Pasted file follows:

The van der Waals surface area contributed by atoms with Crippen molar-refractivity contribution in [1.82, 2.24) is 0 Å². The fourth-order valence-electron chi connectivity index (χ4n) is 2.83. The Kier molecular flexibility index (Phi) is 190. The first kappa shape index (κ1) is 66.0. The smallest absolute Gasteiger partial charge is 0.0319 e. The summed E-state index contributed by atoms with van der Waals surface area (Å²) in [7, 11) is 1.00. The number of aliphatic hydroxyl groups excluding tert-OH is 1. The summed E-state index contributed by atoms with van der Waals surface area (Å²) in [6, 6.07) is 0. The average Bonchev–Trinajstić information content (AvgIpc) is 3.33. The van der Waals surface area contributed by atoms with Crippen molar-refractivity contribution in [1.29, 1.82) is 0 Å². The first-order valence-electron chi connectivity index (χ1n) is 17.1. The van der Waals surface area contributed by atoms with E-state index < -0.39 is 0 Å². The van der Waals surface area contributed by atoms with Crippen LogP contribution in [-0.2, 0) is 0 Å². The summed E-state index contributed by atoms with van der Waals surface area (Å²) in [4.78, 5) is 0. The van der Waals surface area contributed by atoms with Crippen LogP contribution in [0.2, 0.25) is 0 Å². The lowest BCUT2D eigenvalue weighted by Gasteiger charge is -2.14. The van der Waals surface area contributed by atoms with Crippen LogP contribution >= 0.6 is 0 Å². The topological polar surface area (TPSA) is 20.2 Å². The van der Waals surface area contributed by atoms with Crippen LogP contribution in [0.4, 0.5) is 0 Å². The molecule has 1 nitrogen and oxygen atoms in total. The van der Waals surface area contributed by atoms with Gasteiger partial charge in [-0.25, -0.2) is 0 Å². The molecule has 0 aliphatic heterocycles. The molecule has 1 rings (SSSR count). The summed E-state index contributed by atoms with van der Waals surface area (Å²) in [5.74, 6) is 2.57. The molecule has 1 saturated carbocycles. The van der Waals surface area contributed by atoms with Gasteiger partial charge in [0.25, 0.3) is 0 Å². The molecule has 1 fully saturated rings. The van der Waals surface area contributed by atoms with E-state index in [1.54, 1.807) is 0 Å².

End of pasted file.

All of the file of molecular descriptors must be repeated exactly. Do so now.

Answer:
The van der Waals surface area contributed by atoms with Crippen molar-refractivity contribution in [1.82, 2.24) is 0 Å². The fourth-order valence-electron chi connectivity index (χ4n) is 2.83. The Kier molecular flexibility index (Phi) is 190. The first kappa shape index (κ1) is 66.0. The smallest absolute Gasteiger partial charge is 0.0319 e. The summed E-state index contributed by atoms with van der Waals surface area (Å²) in [7, 11) is 1.00. The number of aliphatic hydroxyl groups excluding tert-OH is 1. The summed E-state index contributed by atoms with van der Waals surface area (Å²) in [6, 6.07) is 0. The average Bonchev–Trinajstić information content (AvgIpc) is 3.33. The van der Waals surface area contributed by atoms with Crippen molar-refractivity contribution in [1.29, 1.82) is 0 Å². The first-order valence-electron chi connectivity index (χ1n) is 17.1. The van der Waals surface area contributed by atoms with E-state index < -0.39 is 0 Å². The van der Waals surface area contributed by atoms with Crippen LogP contribution in [-0.2, 0) is 0 Å². The summed E-state index contributed by atoms with van der Waals surface area (Å²) in [4.78, 5) is 0. The van der Waals surface area contributed by atoms with Crippen LogP contribution in [0.2, 0.25) is 0 Å². The lowest BCUT2D eigenvalue weighted by Gasteiger charge is -2.14. The van der Waals surface area contributed by atoms with Crippen LogP contribution >= 0.6 is 0 Å². The topological polar surface area (TPSA) is 20.2 Å². The van der Waals surface area contributed by atoms with Crippen LogP contribution in [0.4, 0.5) is 0 Å². The molecule has 1 nitrogen and oxygen atoms in total. The van der Waals surface area contributed by atoms with Gasteiger partial charge in [-0.25, -0.2) is 0 Å². The molecule has 0 aliphatic heterocycles. The molecule has 1 rings (SSSR count). The summed E-state index contributed by atoms with van der Waals surface area (Å²) in [5.74, 6) is 2.57. The molecule has 1 saturated carbocycles. The van der Waals surface area contributed by atoms with Gasteiger partial charge in [0.25, 0.3) is 0 Å². The molecule has 1 fully saturated rings. The van der Waals surface area contributed by atoms with E-state index in [1.54, 1.807) is 0 Å².